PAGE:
Palo Alto Weekly

News - February 19, 2010

News Digest

Palo Alto Online swamped by demand

Palo Alto Online's Web servers received unprecedented traffic during Wednesday's power outage, slowing the system to a crawl for most of the day. More than 18,000 visitors came to the site, with as many as 500 people simultaneously attempting to load pages throughout the day, substantially more than the previous maximum.

Normally, Palo Alto receives more than 130,000 unique visitors each month.

Palo Alto Online's servers are not located in Palo Alto and were unaffected by the power failure. Reporters and editors worked from locations outside the city limits or from the Embarcadero Media office in Palo Alto using limited emergency power from generators.

"We regret that our servers were unable to handle the tremendous volume yesterday," Webmaster Frank Bravo said. "This experience makes clear that people are counting on us to provide information on major breaking stories and we are working to expand our ability to serve massive spikes in Web visitors during emergency situations," Bravo said.

Some Palo Alto residents reported phoning friends or relatives outside the city and asking them to relay news from Palo Alto Online, but this only magnified the demand on the servers already caused by there being a national news story taking place in the community.

Palo Alto Online and the Palo Alto Weekly also used the Palo Alto Weekly Twitter account (twitter.com/paloaltoweekly), to make tweets throughout the day with news updates.

Valley losing federal 'mega-investments' race

Silicon Valley is losing the race for huge federal investments that will jumpstart the industries of the future, a panel of Valley leaders said.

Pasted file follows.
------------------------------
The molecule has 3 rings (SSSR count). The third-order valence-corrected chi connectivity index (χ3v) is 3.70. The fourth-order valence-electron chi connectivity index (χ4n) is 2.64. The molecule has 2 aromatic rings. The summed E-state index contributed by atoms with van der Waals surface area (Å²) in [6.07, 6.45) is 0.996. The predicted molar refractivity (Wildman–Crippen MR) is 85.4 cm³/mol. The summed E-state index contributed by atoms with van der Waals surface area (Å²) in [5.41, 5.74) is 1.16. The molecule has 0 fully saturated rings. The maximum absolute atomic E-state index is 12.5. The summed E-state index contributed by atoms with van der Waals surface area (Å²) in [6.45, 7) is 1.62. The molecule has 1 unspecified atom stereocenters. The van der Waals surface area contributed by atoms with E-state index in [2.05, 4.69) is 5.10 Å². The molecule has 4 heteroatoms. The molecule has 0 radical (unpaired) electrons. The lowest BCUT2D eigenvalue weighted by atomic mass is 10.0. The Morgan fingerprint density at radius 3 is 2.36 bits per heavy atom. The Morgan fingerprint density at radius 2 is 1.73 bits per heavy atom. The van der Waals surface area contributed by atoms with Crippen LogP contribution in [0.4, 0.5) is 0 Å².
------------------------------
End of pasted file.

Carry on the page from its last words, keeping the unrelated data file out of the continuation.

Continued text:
As the Obama administration makes "a series of mega-investments in the future," Silicon Valley trails regions such as Huntsville, Ala., in procuring funds, CEO Emmett Carson of the Silicon Valley Community Foundation told more than 1,000 attendees at a 2010 "State of the Valley" conference Feb. 12 in San Jose.

The conference was convened by the Community Foundation and Joint Venture: Silicon Valley Network, a nonprofit "analysis and action" group.

Carson and others outlined a regional funding gap in clean technologies.

He said the Valley is getting none of the $2 billion federal funds now being disbursed for research in vehicle batteries and only $4 million of a $184-million federal investment in energy storage.

Silicon Valley got none of the $3.5 billion going to smart-grid technology, and just $38 million of the $16 billion going to energy efficiency and renewable energy, he said.

Attendees heard a range of expert analyses of the 2010 Silicon Valley Index, an annual measurement the region's wealth and health.

Joint Venture CEO Russell Hancock announced he will create a new position to run "special ops" for procurement of federal investment for Silicon Valley.

"The person will travel to Washington, D.C., a lot and mobilize the entire region to advocate and cheerlead for the federal funds we require," Hancock said.

There is a Silicon Valley mythology that could feed overconfidence: That entrepreneurs created it all by themselves, Managing Director Gary Pinkus of McKinsey & Co. said.

But the reality is that early companies such as Fairchild Semiconductor secured 80 percent of their original contracts from the Defense Department, he said.

Despite the problems Pinkus said the state still has many factors working in its favor.

"We're still the eighth-largest economy in the world, though it might not be going quite in the right direction."

"While 90 percent of our economy is in services, we still hold the highest level of manufacturing employment in the country, ahead of number two, Texas.

Youngsters escape Atherton house fire

A fire caused more than $200,000 in damage to a large ranch-style home in Atherton late Tuesday afternoon, Menlo Park Fire Protection District Chief Harold Schapelhouman said.

Three children, ages 12, 14 and 16, were inside when the fire started but escaped unharmed.

The single-alarm blaze damaged a 5,000-square-foot, single-story home at 251 Greenoaks Drive. Schapelhouman said a neighbor reported seeing heavy smoke at about 4:15 p.m.

It appears the blaze started in the motor compartment of a Ford Expedition and spread to a breezeway, then through the attic and wood-shingled roof, Schapelhouman said.

Twenty-four firefighters responded and had the fire controlled by 4:43 p.m.

Schapelhouman said the fire caused $150,000 to $200,000 in damage to the structure and approximately $50,000 in damage to contents. The house was not immediately habitable, he said.

The official cause of the fire is under investigation.

— Bay City News Service

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